January 6, 2019

The first thing Karen Holden asks a visitor to her home is whether they’d like some tea. The habit is charming and distinctly rural, though neither Holden nor her husband, Mel Bolen, hail from this tiny farm near Humboldt, Sask.

She leads you through a massive art studio. Clay covers almost every surface, except for the painting corner, where brushes are jammed into a dozen mason jars.

Holden takes three flights of stairs easily as they come, and saunters through a warmly-lit upper level, tastefully decorated with pottery, paintings, stained glass and photographs.

Shoots of sunlight illuminate the space, offset by the glow of a fireplace. If this is the cave, the artwork is the hieroglyphs.

Holden smiles walking into the bright kitchen, opens a cupboard without looking and removes a cup, all the while holding easy conversation.

She reaches for the tap of the red laboratory sink, not out of place in the colourful kitchen. In the corner sits a high table with four chairs. Holden and Bolen only need two. Bolen’s son is grown and has moved away.

The couple hasn’t always been so comfortable here.

The kitchen sink is the only one in their home that Bolen hasn’t made. He repurposed it from a science lab at the University of Regina, where he worked before moving to the area about 100 kilometres east of Saskatoon.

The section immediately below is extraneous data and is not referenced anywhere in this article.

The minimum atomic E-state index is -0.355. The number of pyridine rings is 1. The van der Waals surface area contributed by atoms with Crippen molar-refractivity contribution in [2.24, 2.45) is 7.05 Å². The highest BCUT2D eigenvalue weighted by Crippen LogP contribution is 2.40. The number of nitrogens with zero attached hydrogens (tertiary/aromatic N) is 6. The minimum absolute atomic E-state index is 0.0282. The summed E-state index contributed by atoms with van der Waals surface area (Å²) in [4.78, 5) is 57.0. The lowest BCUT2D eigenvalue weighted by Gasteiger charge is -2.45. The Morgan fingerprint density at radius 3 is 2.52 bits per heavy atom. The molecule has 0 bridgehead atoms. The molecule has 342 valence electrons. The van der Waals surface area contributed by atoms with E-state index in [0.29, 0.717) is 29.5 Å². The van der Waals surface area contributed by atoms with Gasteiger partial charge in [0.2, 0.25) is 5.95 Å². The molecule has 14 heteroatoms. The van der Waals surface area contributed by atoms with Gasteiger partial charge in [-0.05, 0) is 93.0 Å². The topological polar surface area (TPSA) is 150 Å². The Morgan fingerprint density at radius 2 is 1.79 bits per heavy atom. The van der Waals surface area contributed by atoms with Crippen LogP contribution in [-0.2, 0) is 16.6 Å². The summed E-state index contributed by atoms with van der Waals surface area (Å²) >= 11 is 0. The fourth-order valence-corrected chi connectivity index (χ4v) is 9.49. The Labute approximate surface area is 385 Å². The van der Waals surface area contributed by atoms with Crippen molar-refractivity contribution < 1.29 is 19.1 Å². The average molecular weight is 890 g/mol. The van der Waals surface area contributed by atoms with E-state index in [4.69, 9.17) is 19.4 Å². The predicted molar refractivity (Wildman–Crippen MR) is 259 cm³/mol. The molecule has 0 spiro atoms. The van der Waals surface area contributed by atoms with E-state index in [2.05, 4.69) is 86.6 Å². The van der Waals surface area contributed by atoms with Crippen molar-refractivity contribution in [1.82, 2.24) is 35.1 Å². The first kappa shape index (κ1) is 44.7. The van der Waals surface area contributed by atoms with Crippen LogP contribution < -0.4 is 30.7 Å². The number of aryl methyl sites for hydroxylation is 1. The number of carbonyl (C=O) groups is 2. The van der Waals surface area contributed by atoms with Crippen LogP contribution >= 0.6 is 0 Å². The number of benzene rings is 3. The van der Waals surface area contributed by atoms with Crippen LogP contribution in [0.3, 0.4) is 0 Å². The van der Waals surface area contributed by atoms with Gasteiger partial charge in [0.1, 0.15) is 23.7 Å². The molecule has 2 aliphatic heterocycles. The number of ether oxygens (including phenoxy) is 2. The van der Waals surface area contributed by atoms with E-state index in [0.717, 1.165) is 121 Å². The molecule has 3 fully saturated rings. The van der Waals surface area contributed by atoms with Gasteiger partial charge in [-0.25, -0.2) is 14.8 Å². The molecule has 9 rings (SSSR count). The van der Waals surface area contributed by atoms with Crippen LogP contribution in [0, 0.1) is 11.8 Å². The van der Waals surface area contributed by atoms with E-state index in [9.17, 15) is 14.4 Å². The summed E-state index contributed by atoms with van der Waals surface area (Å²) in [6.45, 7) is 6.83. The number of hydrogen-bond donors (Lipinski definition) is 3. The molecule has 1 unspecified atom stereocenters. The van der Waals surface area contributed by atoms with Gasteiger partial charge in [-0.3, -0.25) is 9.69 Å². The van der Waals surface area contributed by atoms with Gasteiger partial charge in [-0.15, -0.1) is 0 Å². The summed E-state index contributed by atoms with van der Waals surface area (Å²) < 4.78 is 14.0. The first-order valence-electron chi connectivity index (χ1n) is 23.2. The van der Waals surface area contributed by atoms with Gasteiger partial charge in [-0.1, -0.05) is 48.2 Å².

The rest are works of art. Bolen is a well-known ceramic artist.

He’s not as well-known for his carpentry, but he, Holden and a handful of friends created this home, one sink, window and coat of paint at a time.

Bolen and Holden live in a church built in 1926. They’ve transformed it, nail by nail, board by board, into their home, their office, their studio and their store. They call it the Northstar Art Gallery.

Peruse “for sale” ads online and narrow the search to rural communities. Chances are you’ll find several listings for decommissioned churches in Saskatchewan ($420,000 in Lumsden; $50,000 in Rockhaven). Most communities have seen their places of worship empty out, as parishioners — and their donations — decrease.

Enter a new generation of homesteaders: creatives from the city looking to ditch the rat race for wide open spaces.

The families drawn to these sacred spaces are diverse. Some are artists looking for a cost-effective way to make art and display it in one place. Some are property developers ready to revamp, flip and sell the buildings, sometimes for millions.

Churches without worship are often dark and abandoned but for the memory of ceremony and song. Families and art bring them back to life.

In 1974, university professor Mel Bolen was already an accomplished pottery artist. But he wanted out.

He checked the classifieds and advertised his desire for a new setting in newspapers across Saskatchewan. He was looking for an acreage, somewhere he could live and create.

Responses came in over the next month, letters from all corners of the province. He packed up his beat-up van, put on his floral-printed overalls, and left to visit the respondents.

Eventually he met Father Matthew, a priest living near Humboldt. He had a large, somewhat derelict decommissioned church outside of town he thought Bolen might like.

He was right.

The priest said he’d speak to the parishioners about a possible sale.

Bolen continued to canvas the province, and eventually drifted back to Regina to make a decision. A letter from Father Matthew was waiting for him.